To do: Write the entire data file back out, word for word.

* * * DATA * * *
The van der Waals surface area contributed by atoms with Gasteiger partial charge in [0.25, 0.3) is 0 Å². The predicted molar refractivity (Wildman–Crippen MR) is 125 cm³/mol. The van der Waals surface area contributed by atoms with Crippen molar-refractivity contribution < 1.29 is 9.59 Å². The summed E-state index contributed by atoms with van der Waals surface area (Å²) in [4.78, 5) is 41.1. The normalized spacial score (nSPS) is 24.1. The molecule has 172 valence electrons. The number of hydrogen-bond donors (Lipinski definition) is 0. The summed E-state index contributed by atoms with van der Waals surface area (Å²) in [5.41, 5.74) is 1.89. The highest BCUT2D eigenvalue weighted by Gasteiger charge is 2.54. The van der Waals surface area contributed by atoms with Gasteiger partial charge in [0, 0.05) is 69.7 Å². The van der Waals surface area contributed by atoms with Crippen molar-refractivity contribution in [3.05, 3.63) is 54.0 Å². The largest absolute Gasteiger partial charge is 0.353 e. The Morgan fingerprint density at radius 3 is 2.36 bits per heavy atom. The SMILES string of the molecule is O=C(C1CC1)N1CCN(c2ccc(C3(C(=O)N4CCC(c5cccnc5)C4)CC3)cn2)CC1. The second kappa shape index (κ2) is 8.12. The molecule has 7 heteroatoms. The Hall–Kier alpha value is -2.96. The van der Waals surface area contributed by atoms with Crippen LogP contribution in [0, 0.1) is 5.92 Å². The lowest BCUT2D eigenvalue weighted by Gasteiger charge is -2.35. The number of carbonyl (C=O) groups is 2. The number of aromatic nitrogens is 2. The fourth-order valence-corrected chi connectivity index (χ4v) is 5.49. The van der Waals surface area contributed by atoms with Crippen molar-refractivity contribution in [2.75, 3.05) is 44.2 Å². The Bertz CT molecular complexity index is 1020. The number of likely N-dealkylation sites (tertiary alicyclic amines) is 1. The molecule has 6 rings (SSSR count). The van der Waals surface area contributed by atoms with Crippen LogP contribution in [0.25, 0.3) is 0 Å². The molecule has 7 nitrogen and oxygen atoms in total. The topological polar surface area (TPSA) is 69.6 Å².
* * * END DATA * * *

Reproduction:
The van der Waals surface area contributed by atoms with Gasteiger partial charge in [0.25, 0.3) is 0 Å². The predicted molar refractivity (Wildman–Crippen MR) is 125 cm³/mol. The van der Waals surface area contributed by atoms with Crippen molar-refractivity contribution < 1.29 is 9.59 Å². The summed E-state index contributed by atoms with van der Waals surface area (Å²) in [4.78, 5) is 41.1. The normalized spacial score (nSPS) is 24.1. The molecule has 172 valence electrons. The number of hydrogen-bond donors (Lipinski definition) is 0. The summed E-state index contributed by atoms with van der Waals surface area (Å²) in [5.41, 5.74) is 1.89. The highest BCUT2D eigenvalue weighted by Gasteiger charge is 2.54. The van der Waals surface area contributed by atoms with Gasteiger partial charge in [0, 0.05) is 69.7 Å². The van der Waals surface area contributed by atoms with Crippen molar-refractivity contribution in [3.05, 3.63) is 54.0 Å². The largest absolute Gasteiger partial charge is 0.353 e. The Morgan fingerprint density at radius 3 is 2.36 bits per heavy atom. The SMILES string of the molecule is O=C(C1CC1)N1CCN(c2ccc(C3(C(=O)N4CCC(c5cccnc5)C4)CC3)cn2)CC1. The second kappa shape index (κ2) is 8.12. The molecule has 7 heteroatoms. The Hall–Kier alpha value is -2.96. The van der Waals surface area contributed by atoms with Crippen LogP contribution in [0, 0.1) is 5.92 Å². The lowest BCUT2D eigenvalue weighted by Gasteiger charge is -2.35. The number of carbonyl (C=O) groups is 2. The number of aromatic nitrogens is 2. The fourth-order valence-corrected chi connectivity index (χ4v) is 5.49. The van der Waals surface area contributed by atoms with Crippen molar-refractivity contribution in [2.75, 3.05) is 44.2 Å². The Bertz CT molecular complexity index is 1020. The number of likely N-dealkylation sites (tertiary alicyclic amines) is 1. The molecule has 6 rings (SSSR count). The van der Waals surface area contributed by atoms with Crippen LogP contribution in [0.25, 0.3) is 0 Å². The molecule has 7 nitrogen and oxygen atoms in total. The topological polar surface area (TPSA) is 69.6 Å².